Living alongside a condition

Sometimes, living with a condition whether it be medical (e.g. diabetes, cystic fibrosis, chronic fatigue) or developmental (e.g. ADHD, ASC, Dyslexia) can be hard. Many young people have experienced feeling stressed, worried, angry, fed-up or unhappy at times with their condition. These feelings are completely normal, but at times may be overwhelming or difficult to share with others.

These feelings may also impact on what we think about ourselves or our behaviour. We may not feel like joining in on things we used to like, or spend more time alone rather than with friends or family. While this is normal for short periods of time when we have had a tough day, it is not good for our health for weeks or months at a time.

Ongoing difficulties or distressing feelings may cause a lot of unhappiness and make living alongside a condition 10 times worse. These feelings may also impact on friends and family, especially if we take our frustration out on family members or if we withdraw from friends and social life. Our family may not know what to do or how to help and friends may feel left out.

Managing a condition as well as the demands of daily life can be difficult, but not impossible. It takes time to find ways to deal with the difficulties caused by the condition and the right balance between what you need to support your condition with and what you need just to be yourself.

Help and support may be available from your family, friends, school or clinic. Medical support/advice may be sort from your named nurse specialist, School nurse, GP or paediatrician. Developmental conditions may be supported through the paediatrician, psychiatrist, CAMHS therapist, GP, school SENCO, mentor or teacher.  It is easy to overlook these resources in times of crisis, but often the solution is close by, and asking for advice, help or support is the first step to getting the situation addressed.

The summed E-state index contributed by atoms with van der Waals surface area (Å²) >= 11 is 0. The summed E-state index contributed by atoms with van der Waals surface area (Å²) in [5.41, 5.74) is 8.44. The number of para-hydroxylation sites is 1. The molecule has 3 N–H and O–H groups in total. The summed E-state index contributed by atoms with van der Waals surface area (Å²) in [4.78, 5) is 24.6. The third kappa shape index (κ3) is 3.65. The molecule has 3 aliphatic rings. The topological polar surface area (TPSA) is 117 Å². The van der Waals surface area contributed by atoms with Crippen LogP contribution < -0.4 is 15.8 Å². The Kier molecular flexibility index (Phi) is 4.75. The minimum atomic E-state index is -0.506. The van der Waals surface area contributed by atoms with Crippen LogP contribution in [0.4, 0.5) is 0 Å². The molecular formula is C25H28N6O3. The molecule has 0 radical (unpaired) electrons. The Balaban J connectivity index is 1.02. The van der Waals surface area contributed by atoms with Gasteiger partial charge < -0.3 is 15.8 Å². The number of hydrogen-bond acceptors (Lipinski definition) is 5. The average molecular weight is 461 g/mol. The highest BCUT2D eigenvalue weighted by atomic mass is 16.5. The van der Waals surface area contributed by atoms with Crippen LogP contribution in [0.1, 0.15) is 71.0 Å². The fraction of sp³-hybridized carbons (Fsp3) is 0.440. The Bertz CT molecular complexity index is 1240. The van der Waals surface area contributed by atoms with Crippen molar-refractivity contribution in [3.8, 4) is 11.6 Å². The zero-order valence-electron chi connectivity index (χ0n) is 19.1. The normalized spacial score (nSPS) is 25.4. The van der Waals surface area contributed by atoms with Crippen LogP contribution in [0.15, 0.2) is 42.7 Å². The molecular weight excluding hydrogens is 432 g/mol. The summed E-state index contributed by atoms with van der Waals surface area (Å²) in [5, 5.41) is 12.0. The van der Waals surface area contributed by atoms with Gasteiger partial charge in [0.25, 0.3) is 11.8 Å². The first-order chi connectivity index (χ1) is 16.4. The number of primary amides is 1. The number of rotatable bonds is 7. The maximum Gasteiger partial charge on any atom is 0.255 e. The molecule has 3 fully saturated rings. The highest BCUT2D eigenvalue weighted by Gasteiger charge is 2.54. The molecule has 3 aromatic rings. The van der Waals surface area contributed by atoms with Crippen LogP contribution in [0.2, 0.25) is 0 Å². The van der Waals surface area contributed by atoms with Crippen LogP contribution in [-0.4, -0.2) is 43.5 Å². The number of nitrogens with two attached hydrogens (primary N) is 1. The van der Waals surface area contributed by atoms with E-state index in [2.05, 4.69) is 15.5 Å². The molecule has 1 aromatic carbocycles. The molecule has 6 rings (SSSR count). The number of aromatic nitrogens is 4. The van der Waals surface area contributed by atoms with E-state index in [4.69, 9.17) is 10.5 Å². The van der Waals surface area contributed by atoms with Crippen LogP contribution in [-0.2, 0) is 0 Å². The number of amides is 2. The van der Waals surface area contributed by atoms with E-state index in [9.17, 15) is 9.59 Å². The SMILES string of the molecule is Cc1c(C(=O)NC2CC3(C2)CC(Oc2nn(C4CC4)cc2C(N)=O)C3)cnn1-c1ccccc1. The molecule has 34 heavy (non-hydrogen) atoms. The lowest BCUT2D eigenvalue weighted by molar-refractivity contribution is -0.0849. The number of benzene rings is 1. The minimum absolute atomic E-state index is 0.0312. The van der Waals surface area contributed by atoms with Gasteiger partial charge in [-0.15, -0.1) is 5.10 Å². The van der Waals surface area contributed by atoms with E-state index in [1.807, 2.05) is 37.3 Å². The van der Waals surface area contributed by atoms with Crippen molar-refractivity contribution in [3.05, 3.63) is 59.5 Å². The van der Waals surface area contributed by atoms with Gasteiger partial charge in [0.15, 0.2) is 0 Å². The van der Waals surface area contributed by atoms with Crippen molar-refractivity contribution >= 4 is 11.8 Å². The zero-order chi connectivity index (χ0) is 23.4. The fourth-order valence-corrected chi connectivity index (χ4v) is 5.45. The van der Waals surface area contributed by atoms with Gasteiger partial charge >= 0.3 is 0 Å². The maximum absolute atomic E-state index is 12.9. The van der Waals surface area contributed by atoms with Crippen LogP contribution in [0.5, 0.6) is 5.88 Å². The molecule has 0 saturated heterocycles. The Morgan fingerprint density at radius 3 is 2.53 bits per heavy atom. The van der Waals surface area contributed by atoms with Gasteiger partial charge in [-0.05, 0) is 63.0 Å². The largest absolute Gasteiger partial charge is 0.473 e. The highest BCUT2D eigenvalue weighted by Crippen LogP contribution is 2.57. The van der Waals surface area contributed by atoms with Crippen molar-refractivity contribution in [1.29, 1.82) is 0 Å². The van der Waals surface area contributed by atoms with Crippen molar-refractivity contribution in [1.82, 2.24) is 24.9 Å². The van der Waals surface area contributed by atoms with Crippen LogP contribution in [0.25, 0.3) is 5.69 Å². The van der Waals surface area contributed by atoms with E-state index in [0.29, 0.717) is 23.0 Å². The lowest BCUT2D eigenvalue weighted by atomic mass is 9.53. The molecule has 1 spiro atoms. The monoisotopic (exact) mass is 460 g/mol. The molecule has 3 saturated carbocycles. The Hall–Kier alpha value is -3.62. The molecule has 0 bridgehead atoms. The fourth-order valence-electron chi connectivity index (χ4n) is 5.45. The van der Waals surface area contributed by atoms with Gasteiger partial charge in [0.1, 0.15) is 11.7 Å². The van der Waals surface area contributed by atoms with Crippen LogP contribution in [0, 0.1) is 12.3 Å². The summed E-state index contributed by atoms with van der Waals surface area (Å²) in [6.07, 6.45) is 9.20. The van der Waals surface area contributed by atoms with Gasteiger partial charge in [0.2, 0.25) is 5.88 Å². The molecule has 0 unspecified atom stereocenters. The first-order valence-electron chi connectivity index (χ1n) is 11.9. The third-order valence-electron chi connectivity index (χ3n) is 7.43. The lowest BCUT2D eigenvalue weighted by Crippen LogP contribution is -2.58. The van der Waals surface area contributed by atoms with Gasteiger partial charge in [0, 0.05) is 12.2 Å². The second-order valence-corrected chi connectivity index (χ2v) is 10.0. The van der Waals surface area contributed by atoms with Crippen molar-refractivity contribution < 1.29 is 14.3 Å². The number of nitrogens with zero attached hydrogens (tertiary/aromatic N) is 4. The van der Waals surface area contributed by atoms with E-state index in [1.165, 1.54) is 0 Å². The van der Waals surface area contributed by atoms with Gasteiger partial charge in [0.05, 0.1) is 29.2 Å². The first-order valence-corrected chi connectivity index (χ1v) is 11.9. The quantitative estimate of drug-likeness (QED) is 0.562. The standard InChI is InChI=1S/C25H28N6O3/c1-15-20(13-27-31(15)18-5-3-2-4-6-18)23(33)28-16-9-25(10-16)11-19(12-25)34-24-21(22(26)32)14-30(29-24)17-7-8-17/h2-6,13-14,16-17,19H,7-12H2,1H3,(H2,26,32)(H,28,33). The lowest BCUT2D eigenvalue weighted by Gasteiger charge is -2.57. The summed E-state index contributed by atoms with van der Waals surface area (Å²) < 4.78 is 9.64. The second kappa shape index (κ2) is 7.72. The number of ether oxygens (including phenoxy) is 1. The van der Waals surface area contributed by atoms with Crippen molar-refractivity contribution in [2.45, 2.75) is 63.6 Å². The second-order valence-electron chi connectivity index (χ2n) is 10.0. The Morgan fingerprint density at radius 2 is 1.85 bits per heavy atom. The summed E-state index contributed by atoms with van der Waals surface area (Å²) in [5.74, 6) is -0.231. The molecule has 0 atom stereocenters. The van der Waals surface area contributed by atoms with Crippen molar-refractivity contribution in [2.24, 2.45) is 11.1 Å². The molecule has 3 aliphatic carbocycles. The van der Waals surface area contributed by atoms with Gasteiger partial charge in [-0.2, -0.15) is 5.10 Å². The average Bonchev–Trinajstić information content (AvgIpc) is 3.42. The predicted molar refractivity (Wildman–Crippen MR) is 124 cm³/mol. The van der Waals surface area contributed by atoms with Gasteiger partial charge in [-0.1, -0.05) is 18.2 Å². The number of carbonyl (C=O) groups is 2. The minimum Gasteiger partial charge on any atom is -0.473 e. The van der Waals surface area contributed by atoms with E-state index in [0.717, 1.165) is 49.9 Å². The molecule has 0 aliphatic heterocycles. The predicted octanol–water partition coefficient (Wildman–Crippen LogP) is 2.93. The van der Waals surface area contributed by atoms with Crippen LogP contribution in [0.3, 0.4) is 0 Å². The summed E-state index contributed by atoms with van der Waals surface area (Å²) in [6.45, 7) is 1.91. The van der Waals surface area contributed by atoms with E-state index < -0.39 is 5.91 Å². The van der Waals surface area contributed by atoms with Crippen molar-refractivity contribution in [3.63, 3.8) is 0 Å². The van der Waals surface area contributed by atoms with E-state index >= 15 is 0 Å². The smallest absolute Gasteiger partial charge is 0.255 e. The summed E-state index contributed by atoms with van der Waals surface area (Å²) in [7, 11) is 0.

Sometimes,  talking to a CAMHS therapist or clinical psychologist can help you to make sense of the current difficulty and identify sources of support. Having the opportunity to do this with someone outside your daily life can be a good opportunity to speak frankly about your difficulties without feeling there will be consequences.

In addition, a therapist or psychologist may act as a ‘voice’ or ‘advocate’ for you if difficulties need to be shared with others, professionals, medical staff or school staff, as this can be hard to do without support.

Having an understanding of current difficulties may also identify how the problems started. Sometimes past experiences, distressing events or overwhelming emotions may cause the difficulties or delay your responses to them.

If you work with a therapist or psychologist, they will aim to work in partnership with you to find a way to cope with the difficulties and help you live alongside your condition in a more positive way. This support may involve a one-off consultation or several appointments to work towards an agreed goal.

In the meantime, here are some helpful strategies to manage living with a condition and the problems it can sometimes bring.

Helping to identify the problems:

1)    make a list of all the areas your conditions impacts on:(e.g. my ADHD means I find it hard to concentrate in maths, which means I get told off for not listening)

2)    rate each one of these on a 0-10 difficulty scale (whereby 0=no difficulty and 10 very difficult)

3)    look again at the list and tick those that are the very difficult.

4)    think about the environment and the people these very difficult problems occur with. Then, think about what you would need to happen to make this less difficult.

(e.g. My ADHD means I find it hard to concentrate in maths. I need to let my teacher know about my condition so they understand and maybe come up with some ideas of how to help me with this)

Helping to voice a young person’s needs:

1)    encourage a young person to write down questions, opinions or suggestions which they would like to be addressed, but finds it hard to express these. Keep it in the young person’s words where appropriate.

2)    next, identify who will read these out or if the young person would like to do it.

3)    help the young person practice this if they choose to do it themselves

4)    arrange a meeting for the young person to be present at the reading or to read themselves their agenda while they are supported by their advocacy.

This will help a young person practice their voice and appreciate the importance of their opinions and help them feel part of the support systems around them.

Sharon Twigg

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